10 December 2008

From the French

Yesterday, during the meeting of the Mead High School Chess Club, for which I am the advisor, I played some games with Ryan Ackerman, one of the strongest youth players in Spokane. I took White and played the advance against his French. As I too am a devotee of the French, I struggle psychologically when playing the White pieces--I'm playing for equality instead of for an advantage. By the third game I was doing better until I tried to press an illusory advantage, and that cost me a pawn. We reached a tense tactical position where I was able to pin almost all of his pieces. He didn't like that position so we backed up some moves and traded queens instead.

We then reached this position.

Black to move

I suggested that Black had a fairly straightforward win with simplification to a rook and pawn endgame. We turned the board around, and he tried to defend against my ideas. My argument was that Black gets a more active rook and king, and that when the a-pawn finally falls, White will have made more serious concessions in the center.

Am I correct?
Was this useful advice from a B player to a strong C player that will probably get to A class ahead of me?

Ryan and I discovered that Black needed to advance the a-pawn rapidly, then bring the king over. We were not certain what each side should try for on the kingside.

I tried it against Hiarcs 12 this morning before work.

1...Rxd2 2.R1xd2 Bxd2 3.Rxd2 a4 4.Rb2 (Ryan played Kf1) a3 5.Ra2 Kf7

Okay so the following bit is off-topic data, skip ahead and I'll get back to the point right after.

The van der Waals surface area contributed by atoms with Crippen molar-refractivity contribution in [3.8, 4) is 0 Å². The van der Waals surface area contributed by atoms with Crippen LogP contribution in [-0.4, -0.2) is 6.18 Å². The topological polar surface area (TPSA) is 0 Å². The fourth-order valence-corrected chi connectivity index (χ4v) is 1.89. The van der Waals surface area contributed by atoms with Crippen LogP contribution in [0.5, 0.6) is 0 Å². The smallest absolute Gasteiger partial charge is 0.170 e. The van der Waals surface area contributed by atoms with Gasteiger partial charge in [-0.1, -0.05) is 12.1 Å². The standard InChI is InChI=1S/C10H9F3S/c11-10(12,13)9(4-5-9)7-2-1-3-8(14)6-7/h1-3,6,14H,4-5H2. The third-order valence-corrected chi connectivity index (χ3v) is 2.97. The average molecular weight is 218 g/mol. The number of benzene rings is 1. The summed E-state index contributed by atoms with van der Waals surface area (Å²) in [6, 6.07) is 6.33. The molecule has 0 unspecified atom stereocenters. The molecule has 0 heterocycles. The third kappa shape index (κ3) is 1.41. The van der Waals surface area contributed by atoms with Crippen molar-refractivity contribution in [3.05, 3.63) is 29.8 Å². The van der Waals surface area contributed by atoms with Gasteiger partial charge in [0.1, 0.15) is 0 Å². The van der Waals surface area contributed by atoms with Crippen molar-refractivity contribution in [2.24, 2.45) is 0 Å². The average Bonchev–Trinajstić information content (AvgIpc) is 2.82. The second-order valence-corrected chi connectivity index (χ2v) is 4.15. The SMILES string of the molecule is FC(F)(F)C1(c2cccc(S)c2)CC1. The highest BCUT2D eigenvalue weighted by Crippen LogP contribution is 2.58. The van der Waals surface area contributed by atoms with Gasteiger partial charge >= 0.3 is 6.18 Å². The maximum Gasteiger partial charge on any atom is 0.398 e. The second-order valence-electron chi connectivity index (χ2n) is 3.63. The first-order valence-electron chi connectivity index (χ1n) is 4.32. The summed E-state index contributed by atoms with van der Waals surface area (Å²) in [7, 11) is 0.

White to move -+

After many more moves against the silicon beast, the box resigned in this position:

White to move

It seems from my play against Hiarcs this morning that my advice has merit. But, perhaps it's better to keep more pieces on the board. Perhaps these rook and pawn endgames are not so routine.

It may be worth remembering the adage:
All rook endgames are drawn.
Saviely Tartakower*
See "Okay, Not So Easy" for more discussion of similar endgames.

*It is not entirely clear that Tartakower ever made such a statement. An unsourced comment in Frank Brady, Bobby Fischer: Profile of a Prodigy (1973) states that Tigran Petrosian took comfort recalling this saying while defending a rook endgame against Bobby Fischer (166). Often the statement reads slightly differently: "all rook and pawn endgames are drawn." Others attribute the quote to Siegbert Tarrasch, who did write something similar: "In rook endings the weaker side generally has some chances of a draw right up to the very end" (Tarrasch, The Game of Chess [1935], 81, translated from Das Endspiel [1931]). See Edward Winter, Chess Notes 5822.


  1. Chesstiger,

    I'm not certain that the move order matters that much. Going after the d-pawn right away, as with 5...Ra4, also gives up the a-pawn too soon. Black has weaknesses in the rear if the White rook becomes active. It seems to me that Black should force White's rook and king to prevent the advance of the a-pawn. When Black finally wins the d-pawn, either there should be other vulnerable pawns, or the king should be in position to help escort the passed pawn(s) that are created.

    But, I could be wrong.

  2. There is a famous game Alekhine-Capablanca, where Alekhine wins rook endgame with passed a-pawn, so it's doable:

  3. That's a great game, RP. Thanks for pointing to it.